2. It makes your interest payment even higher.  If you are ever late on a payment, your interest rate can skyrocket on some cards.  If they don’t trust you to pay them, you will suffer the consequences. 
  3. Having access to credit tempts you to overcharge.  Some people possess a lot of self-discipline and some don’t.  Those who don’t are the ones who fall prey to overcharging on their credit cards.  They get to a point where they can’t pay the balance off every month, which leads to extra interest charges and can start a very dangerous slippery slope into massive debt.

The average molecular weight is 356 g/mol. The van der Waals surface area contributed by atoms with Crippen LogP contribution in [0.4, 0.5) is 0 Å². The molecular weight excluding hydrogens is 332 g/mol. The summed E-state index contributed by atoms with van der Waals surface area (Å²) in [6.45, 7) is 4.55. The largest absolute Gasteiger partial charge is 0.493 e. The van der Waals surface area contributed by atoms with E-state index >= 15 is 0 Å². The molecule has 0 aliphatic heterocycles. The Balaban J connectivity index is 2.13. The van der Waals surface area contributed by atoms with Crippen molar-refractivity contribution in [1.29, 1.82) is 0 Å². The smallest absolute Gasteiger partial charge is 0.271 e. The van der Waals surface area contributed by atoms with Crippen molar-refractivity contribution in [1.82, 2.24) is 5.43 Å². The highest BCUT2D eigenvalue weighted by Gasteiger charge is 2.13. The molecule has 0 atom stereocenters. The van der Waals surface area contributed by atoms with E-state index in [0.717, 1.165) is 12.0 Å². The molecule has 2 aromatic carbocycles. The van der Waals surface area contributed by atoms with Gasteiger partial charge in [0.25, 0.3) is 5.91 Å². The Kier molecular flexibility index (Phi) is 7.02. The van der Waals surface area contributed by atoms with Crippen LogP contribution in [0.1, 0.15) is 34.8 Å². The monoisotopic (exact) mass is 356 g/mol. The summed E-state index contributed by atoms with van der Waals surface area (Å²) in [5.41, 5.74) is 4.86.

4. It puts you in unnecessary financial distress.  If you consistently overcharge, you will become financially distressed at some point.  If you have 5 cards and you can only make the minimum payment on each, it can get overwhelming.  Some people may be so far over their heads in debt that they can’t even make the minimum payments.  That’s when panic can start to set in.

To make sure these pitfalls do not happen to you, it would be wise to avoid the following credit card traps:

  1. Not paying your bill on time. 
  2. Only paying the minimum amount on each monthly bill. 
  3. Having too many cards open at the same time. 
  4. Overcharging and spending money you can’t pay off in full every month. 
  5. Exceeding your credit limit on your card.